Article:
• Her first title for the book was My Pathetic Family, a name she used for her own family!
  • Her father, Bronson, was, depending on your point of view – a philosopher with his head in the air, a religious fanatic or a manic depressive. He seems to have felt under no obligation to financially support his wife and four children. He was friends with Thoreau, Hawthorne and Emerson. On the plus side he was a transcendentalist who thought that genius was innate in each child, male or female. On her 14th birthday he gave Louisa a journal into which he had copied her own original poetry, showing he took her writing seriously. He built her a desk. He told her: “You have the genius to write a book that would reach the wider circle of readers.”
  • Bronson did not go away and fight in the American Civil War. Louisa was the one who went away to nurse wounded soldiers in Washington. It was she who came down with typhoid fever, which was treated with mercury, which badly affected her health and contributed towards her death.
  • Marriage? She did not marry and she did not want  Jo to marry but was pressurized by her publisher: “They insist on having people married off in a wholesale way which much afflicts me.”
  • She wrote the book when she was 35. It was published in 1868 and sold 2000 copies in 2 weeks.
  • By the mid 1870s the book had been translated into Russian, Swedish, Danish, Greek and Japanese. The Dutch title was Under Mother’s Wings, the French title, The Four Daughters of Dr Marsch [sic]. The father was turned into a doctor for the French version because being a catholic country it was thought that his profession as a pseudo-minister would not go down well. The Japanese title was A Story of Young Grass – young grass representing adolescence.
  • She did not like being famous: “This sight seeing fiend is a new torment to us.”
  • She died in 1888 of a stroke, two days after her father. They both shared the same birthday, November 29th.
  • The first sound film to be made of the book was directed by George Cukor in 1933 and had Katherine Hepburn playing Jo. When the film opened it broke box office records. 3000 people turned up at the theatre with 1000 gathered outside. 30 mounted policemen were called to manage the crowd. It was nominated for three Academy Awards and won for Best Adapted Screenplay.
  • The book has been turned into a play, radio plays, films, TV series, a musical and opera [1998 Mark Adamo] and it’s been translated into a huge number of different languages.

Finally, a question to entice you to the book:

1.What connects actors William Shatner [of Star Trek fame] and Gabriel Byrne [The Usual Suspects/ In Treatment] in the context of Little Women.

Read the book to find out!

Here are the links:




The Question Every Writer Hates…

There comes a point in every published writer’s life when they receive a questionnaire from their publisher’s publicity/sales department. And on there is a question that no sane writer greets with any degree of enthusiasm: What writer are you like? Whereas your editor and agent may have charmed you by suggesting that they love your book because of its stunning originality, all the bloody sales department wants to do is put you in a box marked ‘Like this (hopefully a bestseller),’ and put ‘Girl’ in the title. This is the point where you realise that your book is a commodity like any other and shops need to know what shelf to put it on. Eggs go on the egg shelf. Beans go on the bean shelf.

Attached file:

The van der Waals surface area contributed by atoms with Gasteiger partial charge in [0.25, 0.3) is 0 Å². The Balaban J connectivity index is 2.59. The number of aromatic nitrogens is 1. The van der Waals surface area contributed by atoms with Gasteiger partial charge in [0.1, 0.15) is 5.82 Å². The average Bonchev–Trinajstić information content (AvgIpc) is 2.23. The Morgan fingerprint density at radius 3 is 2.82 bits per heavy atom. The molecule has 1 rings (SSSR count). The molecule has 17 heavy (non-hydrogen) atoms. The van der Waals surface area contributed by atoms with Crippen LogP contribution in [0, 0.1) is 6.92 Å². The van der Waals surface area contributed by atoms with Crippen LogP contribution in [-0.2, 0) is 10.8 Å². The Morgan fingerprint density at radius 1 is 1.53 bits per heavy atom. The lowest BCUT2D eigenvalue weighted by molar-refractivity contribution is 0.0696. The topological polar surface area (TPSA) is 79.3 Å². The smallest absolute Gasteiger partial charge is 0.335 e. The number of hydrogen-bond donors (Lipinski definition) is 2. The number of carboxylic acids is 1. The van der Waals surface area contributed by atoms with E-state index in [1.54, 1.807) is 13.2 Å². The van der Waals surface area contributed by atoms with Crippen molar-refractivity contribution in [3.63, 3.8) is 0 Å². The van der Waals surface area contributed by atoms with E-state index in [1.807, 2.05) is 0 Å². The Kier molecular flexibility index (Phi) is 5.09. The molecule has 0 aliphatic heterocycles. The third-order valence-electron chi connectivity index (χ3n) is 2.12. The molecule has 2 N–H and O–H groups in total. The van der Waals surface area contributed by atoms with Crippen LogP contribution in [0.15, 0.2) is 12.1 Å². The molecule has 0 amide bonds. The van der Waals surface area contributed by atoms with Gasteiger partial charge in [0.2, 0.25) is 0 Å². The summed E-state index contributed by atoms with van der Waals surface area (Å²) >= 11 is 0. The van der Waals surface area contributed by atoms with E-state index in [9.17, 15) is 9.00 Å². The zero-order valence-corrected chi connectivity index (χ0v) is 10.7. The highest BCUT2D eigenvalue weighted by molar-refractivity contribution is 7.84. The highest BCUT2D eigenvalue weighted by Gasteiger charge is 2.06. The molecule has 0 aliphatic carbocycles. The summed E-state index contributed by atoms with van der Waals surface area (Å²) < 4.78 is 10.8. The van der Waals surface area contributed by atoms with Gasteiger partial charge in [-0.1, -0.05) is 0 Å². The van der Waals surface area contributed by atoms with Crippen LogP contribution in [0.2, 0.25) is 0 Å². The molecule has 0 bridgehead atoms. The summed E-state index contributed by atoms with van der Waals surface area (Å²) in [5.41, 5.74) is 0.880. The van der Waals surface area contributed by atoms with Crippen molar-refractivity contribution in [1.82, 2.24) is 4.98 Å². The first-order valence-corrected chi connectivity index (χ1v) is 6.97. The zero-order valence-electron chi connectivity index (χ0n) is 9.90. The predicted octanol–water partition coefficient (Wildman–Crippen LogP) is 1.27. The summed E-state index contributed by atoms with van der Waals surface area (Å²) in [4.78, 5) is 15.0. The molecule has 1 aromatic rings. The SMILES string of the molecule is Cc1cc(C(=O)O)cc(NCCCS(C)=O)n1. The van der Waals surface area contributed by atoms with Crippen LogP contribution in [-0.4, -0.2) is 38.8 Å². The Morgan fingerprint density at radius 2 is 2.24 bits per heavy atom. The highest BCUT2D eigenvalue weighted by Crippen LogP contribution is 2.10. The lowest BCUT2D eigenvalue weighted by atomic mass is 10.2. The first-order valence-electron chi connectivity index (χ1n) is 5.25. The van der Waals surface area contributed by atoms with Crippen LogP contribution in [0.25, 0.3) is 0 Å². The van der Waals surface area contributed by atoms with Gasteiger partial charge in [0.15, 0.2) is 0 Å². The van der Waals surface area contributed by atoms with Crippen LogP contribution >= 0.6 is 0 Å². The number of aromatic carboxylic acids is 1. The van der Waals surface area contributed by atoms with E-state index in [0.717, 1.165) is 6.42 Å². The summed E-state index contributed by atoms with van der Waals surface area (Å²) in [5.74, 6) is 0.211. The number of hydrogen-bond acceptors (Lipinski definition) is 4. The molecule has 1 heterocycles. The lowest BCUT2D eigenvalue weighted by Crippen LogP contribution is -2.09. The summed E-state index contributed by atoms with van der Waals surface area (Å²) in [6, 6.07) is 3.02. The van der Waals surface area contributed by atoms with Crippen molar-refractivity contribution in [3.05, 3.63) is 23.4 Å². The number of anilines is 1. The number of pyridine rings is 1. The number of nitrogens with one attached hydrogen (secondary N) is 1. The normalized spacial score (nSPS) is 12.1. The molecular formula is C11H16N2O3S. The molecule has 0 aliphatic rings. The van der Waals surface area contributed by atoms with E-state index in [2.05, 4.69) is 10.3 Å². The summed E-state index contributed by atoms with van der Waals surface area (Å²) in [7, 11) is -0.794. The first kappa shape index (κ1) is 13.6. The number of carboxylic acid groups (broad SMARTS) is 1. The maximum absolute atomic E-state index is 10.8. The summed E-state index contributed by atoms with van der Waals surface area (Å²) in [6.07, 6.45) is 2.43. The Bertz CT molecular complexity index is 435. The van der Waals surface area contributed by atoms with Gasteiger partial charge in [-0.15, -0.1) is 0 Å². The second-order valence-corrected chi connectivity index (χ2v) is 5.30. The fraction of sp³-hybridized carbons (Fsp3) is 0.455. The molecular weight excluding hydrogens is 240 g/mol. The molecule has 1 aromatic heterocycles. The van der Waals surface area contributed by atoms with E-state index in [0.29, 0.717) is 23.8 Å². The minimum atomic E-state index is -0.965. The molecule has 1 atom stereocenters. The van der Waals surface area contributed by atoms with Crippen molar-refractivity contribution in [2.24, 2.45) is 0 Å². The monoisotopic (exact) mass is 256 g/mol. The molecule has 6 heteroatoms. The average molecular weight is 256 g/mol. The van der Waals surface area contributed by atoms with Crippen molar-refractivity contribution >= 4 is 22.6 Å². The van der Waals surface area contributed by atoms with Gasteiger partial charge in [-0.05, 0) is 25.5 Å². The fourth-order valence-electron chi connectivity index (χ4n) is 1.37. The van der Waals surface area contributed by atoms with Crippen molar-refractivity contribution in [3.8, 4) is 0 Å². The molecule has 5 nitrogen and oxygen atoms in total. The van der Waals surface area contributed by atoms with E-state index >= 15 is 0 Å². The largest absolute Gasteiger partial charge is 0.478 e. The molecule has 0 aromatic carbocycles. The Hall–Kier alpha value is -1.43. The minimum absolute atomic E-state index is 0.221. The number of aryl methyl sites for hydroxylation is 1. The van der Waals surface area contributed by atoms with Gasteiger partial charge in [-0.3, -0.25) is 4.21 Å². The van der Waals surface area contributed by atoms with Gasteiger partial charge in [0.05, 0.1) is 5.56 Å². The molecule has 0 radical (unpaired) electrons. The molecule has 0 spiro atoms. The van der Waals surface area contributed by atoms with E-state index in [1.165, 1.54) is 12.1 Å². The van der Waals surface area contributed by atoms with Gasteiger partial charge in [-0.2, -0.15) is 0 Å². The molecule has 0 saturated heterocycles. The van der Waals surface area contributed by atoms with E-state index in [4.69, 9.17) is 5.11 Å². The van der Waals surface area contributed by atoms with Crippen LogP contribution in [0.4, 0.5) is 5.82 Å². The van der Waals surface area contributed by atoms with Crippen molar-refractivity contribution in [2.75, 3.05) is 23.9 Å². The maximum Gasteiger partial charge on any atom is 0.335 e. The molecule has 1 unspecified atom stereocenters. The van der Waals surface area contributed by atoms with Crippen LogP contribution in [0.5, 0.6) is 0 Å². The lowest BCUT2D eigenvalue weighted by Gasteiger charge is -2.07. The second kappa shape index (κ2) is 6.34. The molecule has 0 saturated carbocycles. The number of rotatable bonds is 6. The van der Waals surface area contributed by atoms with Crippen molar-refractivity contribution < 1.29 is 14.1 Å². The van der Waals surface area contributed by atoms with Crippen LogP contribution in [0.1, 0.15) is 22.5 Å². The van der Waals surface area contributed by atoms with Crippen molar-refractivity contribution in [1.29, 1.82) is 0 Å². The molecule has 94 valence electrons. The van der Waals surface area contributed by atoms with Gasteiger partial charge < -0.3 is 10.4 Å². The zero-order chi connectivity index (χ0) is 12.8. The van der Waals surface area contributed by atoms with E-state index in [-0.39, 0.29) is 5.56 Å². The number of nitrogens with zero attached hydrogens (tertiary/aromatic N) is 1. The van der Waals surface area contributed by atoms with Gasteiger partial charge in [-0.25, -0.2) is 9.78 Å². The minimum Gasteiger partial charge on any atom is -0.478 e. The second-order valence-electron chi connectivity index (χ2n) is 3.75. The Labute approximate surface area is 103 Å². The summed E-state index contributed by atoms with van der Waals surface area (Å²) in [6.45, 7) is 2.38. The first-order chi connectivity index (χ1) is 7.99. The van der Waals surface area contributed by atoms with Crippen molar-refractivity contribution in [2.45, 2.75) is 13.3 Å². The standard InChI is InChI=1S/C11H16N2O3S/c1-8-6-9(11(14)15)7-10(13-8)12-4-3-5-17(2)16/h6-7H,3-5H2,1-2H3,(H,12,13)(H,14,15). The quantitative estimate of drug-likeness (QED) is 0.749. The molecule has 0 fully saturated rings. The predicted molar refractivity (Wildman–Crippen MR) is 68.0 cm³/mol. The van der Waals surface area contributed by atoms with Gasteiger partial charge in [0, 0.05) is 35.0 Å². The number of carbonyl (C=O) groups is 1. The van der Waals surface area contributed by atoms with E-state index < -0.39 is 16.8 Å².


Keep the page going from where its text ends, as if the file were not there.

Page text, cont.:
It is dispiriting.

It is where you and your precious creation hit the market place and it’s broken egos all round and not even a tasty omelette as recompense.

But don’t despair. Here is what you will now reply:

‘As it happens my book is unique and may I refer you to page 160 of Pen in Hand by Tim Parks and what he has to say on the intensification of conformity. However if you would like to know what Pen in Hand is like I would refer you to the section of the bookshop marked: “Writers who write books about writing which make other writers laugh when they are feeling depressed in late August.” Oh, actually these books should be shelved in the “Gods and Goddesses” section and there should perhaps be a shrine in front of that for small offerings.  Thank you.’

Pen in Hand: Reading, Rereading and other Mysteries

The book’s full title is Pen in Hand: Reading, re-reading and other mysteries. Here are some of the chapter titles to tempt you:

  • why read new books?
  • the pleasures of pessimism
  • the books we don’t understand
  • how best to read auto fiction
  • in search of authenticity
  • raise your hand if you’ve read Knausguaard
  • the books we talk about (and those we don’t)

Do I have to go on? Buy it now. That is all. You don’t have to be a depressed writer to enjoy it but if you are it will certainly cheer you up.

This last bit from the ‘authenticity’ chapter made me laugh:

“The artist,” Simenon remarked, “is above all else a sick person, in any case an unstable one.”

To which I would reply: Speak for yourself you sex-crazed loon.

But to which Tim Parks replies:

“This is not an easy concept to teach in a creative writing course.”

Well, at least I’m not trying to do that.

P.S. When I first replied to that question, I was writing crime and as I remember it I said I was like Sara Paretsky, a writer I greatly admired. But to be frank the only thing I had in common with Sara Paretsky was that my main character was a female private investigator. And there was one really significant difference between her books and mine. Mine weren’t nearly as good.




The reading and judging for the Historical Writers’ Association Gold Crown for Fiction 2019 is pretty much over now. I have read this many books in roughly three months. Here they are. I can’t tell you anything about them yet so here is a picture of them with their backs turned to give you an idea of bulk.

HWA Prize

Roughly 96 works of historical fiction.